To the south, Winter Storm warnings remained in effect for the mountains of Los Angeles, Ventura, Riverside and San Bernardino counties as 8 to 14 inches of snow – with isolated areas of up to 20 inches – was expected above 6,000 feet. Strong winds gusting as high as 65 to 75 mph along the mountain peaks will make for blowing snow and reduced visibility.
"The way I look at it is: If you have a Winter Storm Warning in effect, that’s when I take a pause," said FOX Weather meteorologist Britta Merwin. "When you have a (Winter Weather) Advisory, you definitely want to make sure you know what you are getting yourself into; you want to allow for that extra drive time, but I wouldn’t completely cancel your plans. You just really need to look into what you’re getting yourself into. A Winter Storm Warning – that’s when I would suggest waiting until the warning has let up because you’re going to have visibility issues. You’re also talking about more than 6 to 8 inches of snow."
According to the FOX Forecast Center, rain and heavy mountain snow will persist through Wednesday.
"We’re not going to see improvements until the middle of the week, so that’s what you evaluate here is how much time do you have to play with," Merwin said. "We are looking at a substantial snow for the Sierra Nevada, especially in the higher elevations."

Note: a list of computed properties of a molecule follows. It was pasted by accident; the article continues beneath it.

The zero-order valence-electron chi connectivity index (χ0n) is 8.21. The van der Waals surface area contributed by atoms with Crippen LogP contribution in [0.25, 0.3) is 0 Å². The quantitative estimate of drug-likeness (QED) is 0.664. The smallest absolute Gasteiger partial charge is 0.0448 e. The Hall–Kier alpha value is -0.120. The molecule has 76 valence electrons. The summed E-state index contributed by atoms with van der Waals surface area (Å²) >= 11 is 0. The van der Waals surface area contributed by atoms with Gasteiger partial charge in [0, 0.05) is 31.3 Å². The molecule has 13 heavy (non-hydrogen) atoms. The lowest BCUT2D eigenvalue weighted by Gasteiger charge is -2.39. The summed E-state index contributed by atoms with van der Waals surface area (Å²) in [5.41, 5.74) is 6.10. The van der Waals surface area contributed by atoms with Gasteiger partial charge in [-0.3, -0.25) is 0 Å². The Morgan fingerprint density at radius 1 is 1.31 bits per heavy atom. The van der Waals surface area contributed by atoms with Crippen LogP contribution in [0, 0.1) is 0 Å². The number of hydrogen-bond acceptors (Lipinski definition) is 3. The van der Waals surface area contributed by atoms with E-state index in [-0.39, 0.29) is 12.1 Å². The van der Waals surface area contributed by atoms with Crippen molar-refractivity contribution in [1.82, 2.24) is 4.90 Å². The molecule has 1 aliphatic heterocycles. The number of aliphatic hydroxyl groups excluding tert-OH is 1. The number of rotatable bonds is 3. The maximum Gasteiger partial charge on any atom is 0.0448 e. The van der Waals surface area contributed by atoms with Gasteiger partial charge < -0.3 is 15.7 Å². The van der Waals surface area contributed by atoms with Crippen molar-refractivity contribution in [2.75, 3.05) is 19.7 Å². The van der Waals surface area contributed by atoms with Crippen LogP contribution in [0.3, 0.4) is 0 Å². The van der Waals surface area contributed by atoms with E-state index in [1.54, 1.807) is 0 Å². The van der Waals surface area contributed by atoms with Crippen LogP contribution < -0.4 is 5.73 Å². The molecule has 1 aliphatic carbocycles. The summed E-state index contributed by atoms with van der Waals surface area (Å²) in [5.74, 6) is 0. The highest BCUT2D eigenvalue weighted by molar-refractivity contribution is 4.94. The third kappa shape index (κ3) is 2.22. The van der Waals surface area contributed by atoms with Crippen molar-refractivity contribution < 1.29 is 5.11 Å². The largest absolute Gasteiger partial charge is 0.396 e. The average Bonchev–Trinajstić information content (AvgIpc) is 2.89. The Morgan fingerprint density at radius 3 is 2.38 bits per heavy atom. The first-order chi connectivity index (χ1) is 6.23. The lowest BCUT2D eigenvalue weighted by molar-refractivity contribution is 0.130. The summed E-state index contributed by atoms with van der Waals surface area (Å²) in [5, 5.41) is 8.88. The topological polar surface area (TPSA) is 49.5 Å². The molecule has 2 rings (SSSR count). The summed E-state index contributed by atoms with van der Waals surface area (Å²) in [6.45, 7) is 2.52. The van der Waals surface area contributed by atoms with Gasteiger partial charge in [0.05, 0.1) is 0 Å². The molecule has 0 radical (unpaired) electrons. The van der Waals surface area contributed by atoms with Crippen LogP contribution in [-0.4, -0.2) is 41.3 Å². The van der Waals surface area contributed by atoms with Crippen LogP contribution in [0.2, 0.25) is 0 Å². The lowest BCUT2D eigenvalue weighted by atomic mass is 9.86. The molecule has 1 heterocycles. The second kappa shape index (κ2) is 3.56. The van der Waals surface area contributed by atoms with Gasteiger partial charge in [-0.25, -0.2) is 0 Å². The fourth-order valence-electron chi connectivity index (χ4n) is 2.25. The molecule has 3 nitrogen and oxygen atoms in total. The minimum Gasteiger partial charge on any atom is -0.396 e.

Coldest weather of season for northern Rockies
In Nevada, strong winds and blowing snow amid gusts of 65 mph or higher will be the main concern for the lower elevations as rain amounts are expected to remain on the lighter side.
The storm's impacts will be more widespread in the higher mountains, especially in western Nevada, where significant snow will be possible. Falling trees and limbs could lead to power outages due to the gusty winds and snow. Temperatures will tumble as cold air arrives behind the weather system.
In the northern Rockies of Montana and Idaho, the coldest air of the season moved in on Monday and is expected to last through most of the week.
"This will lead to potentially dangerous conditions for those caught unprepared," FOX Forecast Center meteorologists said.
On the precipitation side, widespread mountain snow is expected, with travel impacts in the passes likely.
Feet of snow in Utah mountains
Heading south into Utah, significant snow is expected in the mountains through Thursday.
Precipitation developed on Monday and will continue in multiple rounds through Thursday, strengthened by numerous atmospheric rivers.
Forecasts call for 1 to 2 inches of rain, though the mountains could see more than 1 to 2 feet of snow along with winds gusting over 60 mph.